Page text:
.....Advertisement.....
.....Advertisement.....

Navigating your family tree

-A A +A

Library now offers free access to online genealogical tracking program

By Deanna Godman

The Spencer County Library has a new resource for anyone interested in learning more about family history. The library subscribed to the genealogical resource Ancestry.com two weeks ago due to patron requests for more genealogical resources.

“I had a couple of patrons ask me if we had any genealogy databases,” said Debra Lawson. “I had to tell them no.”
She helped them find free online resources. She started looking into genealogy resources the library could offer and contacted the Spencer County Historical Society, who said that Ancestry.com “absolutely was a good product.”
Ancestry.com was chosen in part because it is a familiar name and most people recognize it. It is also simple to use, Lawson said.
“With some products, you have to have a background in research to benefit,” she said. “I think it will help those people who are interested in doing research. They’ll have a better idea of what they’re looking for in the printed materials.”
Lawson suggested the television show “Who Do You Think You Are?” has sparked interest in genealogy, especially among the younger generation.
“It’s made younger people interested in researching family history,” said Lawson, adding that this is another reason that Ancestry.com will be helpful. “Young people are more [likely] to do online research.”
Even with no background in research or genealogy, patrons can easily find information on their family history with Ancestry.com, she said.
“You can start very simply with a name and the area,” said Lawson. “And it will return information from many different databases, including Social Security death index, and marriage, birth and death records. You can look at one person’s whole life and not just one area.”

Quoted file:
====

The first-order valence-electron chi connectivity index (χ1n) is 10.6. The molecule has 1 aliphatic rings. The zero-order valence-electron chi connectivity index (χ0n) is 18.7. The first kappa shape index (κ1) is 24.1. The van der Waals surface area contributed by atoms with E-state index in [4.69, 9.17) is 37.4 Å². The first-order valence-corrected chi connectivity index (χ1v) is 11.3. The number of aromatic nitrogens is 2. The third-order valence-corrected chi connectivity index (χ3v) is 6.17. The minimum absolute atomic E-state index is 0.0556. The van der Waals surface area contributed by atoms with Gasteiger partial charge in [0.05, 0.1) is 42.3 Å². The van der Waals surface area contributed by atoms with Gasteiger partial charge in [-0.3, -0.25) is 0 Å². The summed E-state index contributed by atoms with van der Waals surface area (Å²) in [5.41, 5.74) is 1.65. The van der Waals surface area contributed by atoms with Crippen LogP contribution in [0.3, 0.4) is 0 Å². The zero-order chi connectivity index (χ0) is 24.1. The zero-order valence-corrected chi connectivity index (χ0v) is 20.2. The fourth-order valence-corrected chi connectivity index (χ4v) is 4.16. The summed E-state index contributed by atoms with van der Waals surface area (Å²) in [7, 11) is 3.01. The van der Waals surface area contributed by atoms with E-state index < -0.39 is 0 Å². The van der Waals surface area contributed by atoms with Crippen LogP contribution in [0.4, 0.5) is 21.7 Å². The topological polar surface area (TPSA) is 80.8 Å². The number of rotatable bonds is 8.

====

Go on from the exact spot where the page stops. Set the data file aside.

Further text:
Privacy concerns are not really relevant, Lawson said. All of the materials that are available on Ancestry.com are available as open records through the government. Research libraries often have the documents available on microfilm.
“Ancestry.com combines the records and makes them easier to find,” said Lawson. “Not being a genealogist, I enjoy using it and finding out things I didn’t know. I think this is a subject people are interested in, and this product makes it easier to do research.”
Lawson advised that anyone interested in learning more about their families should start from scratch rather than trying to confirm family stories.
Genealogists start out with information gathered from their families, but like any good researcher, they must sift through all of the information and not just the pieces that confirm the stories they hear, she said.
“Don’t try to prove what you know,” said Lawson. “It’s easier to do research and get information than to try to corroborate stories.”
Ancestry.com is available on the library’s computers, and documents can be printed for 10 cents each. People with laptops can access Ancestry.com through the library’s free wireless internet. The library’s subscription to Ancestry.com can only be accessed within the library, but it is available for home subscribers also.
“It helps put family stories in perspective,” said Lawson.